I believe that state 1 and state 2 pertain to bronze medals only. There are no state 1 or state 2 silver medals that I know of, and I have pictures of 4 of the 6 known silver medals. On the stage 2 bronze medals, the collar hid the die break at 12:00 somehow, and created a smaller diameter. Adams /Bentley was not that clear about this. I personally think the die progression has some other nuances as well, unnoted in the book. I have a few bronze originals, and other bronze later strikes all struck with original dies, and all stage 1, and even a medal struck after 1880 - cornucopia-bronze - also stage 1 and struck with original dies. I have never seen a stage 2 medal in person.
Ford Part 14, Lot 220 was a state 2, Lot 221 was a state 1. Look closely, and you'll see the collar hides the die break, and the diameter is smaller.
All silver medals are of this combination seen here, though the Ford example appears not to have the reverse rust spots. They are definitely there though; it is just that the reverse is weakly struck. Look closely and you'll see them. The Dreyfus example has them as well. The Washington Webster is an exception, and was struck with near perfect dies, and was obviously the first medal struck with the dies. There are a few of the rust spots on the reverse, but the noteworthy obverse 12:00 die break is minimal. You can't really tell this from the picture of it in Adams/Bentley, at least not my copy.
Jefferson had two silver Howard medals struck, several months apart. The first for the awardee Col. Howard, and the second as part of the Washington/Webster set. During this time, the dies were poorly stored, and rusted. I believe the second silver medal struck has the die rust and damage, which occurs quickly if the dies are not maintained.
My theory, pure conjecture, is that the medal in the Upton holder for the Washington/Webster set was the first struck medal. It is just too pristine. Jefferson had the 2 medals, and could choose. By the way, the Upton holder was manufactured in France, and Jefferson completed the Washington Webster set in France. This isn't stated explicitly in Adams/Bentley.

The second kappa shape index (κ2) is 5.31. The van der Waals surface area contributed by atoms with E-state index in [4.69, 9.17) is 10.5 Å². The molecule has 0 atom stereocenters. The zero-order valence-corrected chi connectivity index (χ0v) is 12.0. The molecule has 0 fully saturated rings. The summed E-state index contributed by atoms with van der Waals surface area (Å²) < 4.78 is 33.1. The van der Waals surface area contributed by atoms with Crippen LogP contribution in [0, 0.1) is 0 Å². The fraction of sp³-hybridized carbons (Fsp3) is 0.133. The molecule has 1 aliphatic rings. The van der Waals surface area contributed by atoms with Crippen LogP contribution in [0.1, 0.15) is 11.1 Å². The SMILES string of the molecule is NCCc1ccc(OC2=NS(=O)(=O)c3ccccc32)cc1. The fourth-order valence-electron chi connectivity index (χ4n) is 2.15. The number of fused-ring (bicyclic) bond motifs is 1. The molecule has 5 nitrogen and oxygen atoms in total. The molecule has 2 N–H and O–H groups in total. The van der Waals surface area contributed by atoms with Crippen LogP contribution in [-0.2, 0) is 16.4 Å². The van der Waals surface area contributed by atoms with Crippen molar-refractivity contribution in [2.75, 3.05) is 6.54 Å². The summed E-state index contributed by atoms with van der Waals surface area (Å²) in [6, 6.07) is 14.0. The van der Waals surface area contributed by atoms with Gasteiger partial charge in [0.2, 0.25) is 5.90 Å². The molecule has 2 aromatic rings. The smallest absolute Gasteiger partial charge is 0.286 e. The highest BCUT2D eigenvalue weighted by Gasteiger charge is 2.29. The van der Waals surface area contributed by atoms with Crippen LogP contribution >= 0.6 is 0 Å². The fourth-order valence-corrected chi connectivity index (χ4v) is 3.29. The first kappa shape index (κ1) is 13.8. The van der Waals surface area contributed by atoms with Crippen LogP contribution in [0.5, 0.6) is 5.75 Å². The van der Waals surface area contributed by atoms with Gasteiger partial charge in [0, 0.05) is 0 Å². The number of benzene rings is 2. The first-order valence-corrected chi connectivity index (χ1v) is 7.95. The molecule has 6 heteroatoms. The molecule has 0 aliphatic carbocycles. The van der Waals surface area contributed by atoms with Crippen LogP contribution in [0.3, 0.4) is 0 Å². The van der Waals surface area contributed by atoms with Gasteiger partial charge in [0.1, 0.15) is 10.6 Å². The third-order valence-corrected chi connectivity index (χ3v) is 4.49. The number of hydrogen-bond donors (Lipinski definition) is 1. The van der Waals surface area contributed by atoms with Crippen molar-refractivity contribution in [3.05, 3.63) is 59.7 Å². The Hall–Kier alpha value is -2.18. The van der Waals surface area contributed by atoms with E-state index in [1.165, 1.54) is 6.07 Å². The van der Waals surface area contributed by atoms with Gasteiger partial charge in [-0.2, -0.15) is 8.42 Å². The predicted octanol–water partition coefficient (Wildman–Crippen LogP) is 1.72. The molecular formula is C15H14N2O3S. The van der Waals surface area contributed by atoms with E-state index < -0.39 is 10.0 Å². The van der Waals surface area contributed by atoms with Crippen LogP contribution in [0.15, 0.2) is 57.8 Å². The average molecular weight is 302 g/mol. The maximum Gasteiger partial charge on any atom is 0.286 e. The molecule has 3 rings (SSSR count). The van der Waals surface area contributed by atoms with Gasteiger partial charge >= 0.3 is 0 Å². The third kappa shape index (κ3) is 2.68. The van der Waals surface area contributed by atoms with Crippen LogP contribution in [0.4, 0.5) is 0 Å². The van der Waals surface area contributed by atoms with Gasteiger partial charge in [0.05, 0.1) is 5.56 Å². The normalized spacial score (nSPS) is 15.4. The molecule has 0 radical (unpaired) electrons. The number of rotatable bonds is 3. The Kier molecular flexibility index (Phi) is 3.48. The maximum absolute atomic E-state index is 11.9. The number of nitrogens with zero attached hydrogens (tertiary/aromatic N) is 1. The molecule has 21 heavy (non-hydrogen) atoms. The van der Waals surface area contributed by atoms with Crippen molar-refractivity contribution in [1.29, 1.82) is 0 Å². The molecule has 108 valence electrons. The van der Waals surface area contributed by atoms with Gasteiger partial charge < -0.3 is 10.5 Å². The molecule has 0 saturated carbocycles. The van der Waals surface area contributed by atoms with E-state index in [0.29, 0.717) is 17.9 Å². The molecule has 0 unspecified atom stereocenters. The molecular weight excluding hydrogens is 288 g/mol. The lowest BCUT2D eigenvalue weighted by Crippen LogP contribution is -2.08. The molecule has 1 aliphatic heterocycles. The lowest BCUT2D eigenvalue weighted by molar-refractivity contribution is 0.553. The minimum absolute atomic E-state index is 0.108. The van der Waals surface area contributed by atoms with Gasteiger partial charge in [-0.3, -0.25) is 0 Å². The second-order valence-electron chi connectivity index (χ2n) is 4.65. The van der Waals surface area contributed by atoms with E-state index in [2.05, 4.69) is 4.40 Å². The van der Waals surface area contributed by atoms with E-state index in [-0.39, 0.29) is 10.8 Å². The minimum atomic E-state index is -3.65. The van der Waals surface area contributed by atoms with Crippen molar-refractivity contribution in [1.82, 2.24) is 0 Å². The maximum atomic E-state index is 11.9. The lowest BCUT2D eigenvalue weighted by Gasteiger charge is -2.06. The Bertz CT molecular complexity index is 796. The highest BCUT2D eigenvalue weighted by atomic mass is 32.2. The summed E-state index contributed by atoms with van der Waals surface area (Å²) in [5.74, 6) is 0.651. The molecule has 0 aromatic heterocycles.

Whether Washington picked the first struck pristine Howard medal or Jefferson did for that Upton presentation set? They both had the 2 silver Howard medals, and could have picked which one went where. Under the same conjecture I believe it was Jefferson, since Jefferson seemed more concerned with the complete presentation sets than with getting the awarded medals to their rightful recipients. From what I could tell, he had less concern about John Howard or William Washington, at least compared to putting together that silver presentation set, since it was his baby - his idea - to make the Upton Silver presentation sets, and to produce and use them as diplomatic gifts. Washington did not seem to care about any of the medals either way, so I do not believe it was him.
The medal you see here now resides in an NGC large size holder as an original silver John Howard medal, graded MS 61, a grade that to a medal collector is meaningless, other than the fact that it is Uncirculated vs. AU for the Ford and Dreyfuss example. Both Ford and Dreyfuss examples have notable digs in the fields; this example is definitely more pristine. Also, the Ford example was bezeled or mounted at some point. By the way, of course the edge on this medal is plain, and has a witness line. This medal also has a better strike than either Ford or Dreyfus, particularly on the reverse. The reverse strike here even exceeds the sharpness of the Washington-Webster example.
I was smart enough to take over 100 pictures of my medal, including the edge, before sending it to NGC. The pics I posted here are pre-encapsulation.
By the way, without giving away all of the secrets I discovered about this medal, since I have done a ton of research, and am working on a piece for publication, lets just say that the original Howard medal is traceable, and I have been able to trace it throughout some of it's history. The medal at the MdHS is definitely NOT the original, (or even a stuck medal at all) and the person who donated it, or more accurately bequeathed it, had only a copy; I assume they obtained the copy as a proud member of the Howard family and the history of it's Patriarch, John Eager Howard. I can only guess that the curator at the MdHS who was bequeathed the medal in 1959 did not know any better, and simply assumed since it came from a Howard family member, and looked silver, it was the original.
One of the cool aspects to my research is that by accident, I may ultimately locate the original gold Daniel Morgan medal as well. I am so close and yet so far.
And I have not proved this is the awarded medal; not yet. I am missing at least one important piece of research, which requires me to fly to Baltimore personally to complete. Fortunately, the remaining research can only prove, and not disprove, that this is the original. Unfortunately, if the research does not prove this to be the awarded Howard medal, it may be impossible to ever determine which medal was actually awarded to Howard.
Sorry for all of the mystery, it is too early for now to make any definitive statements.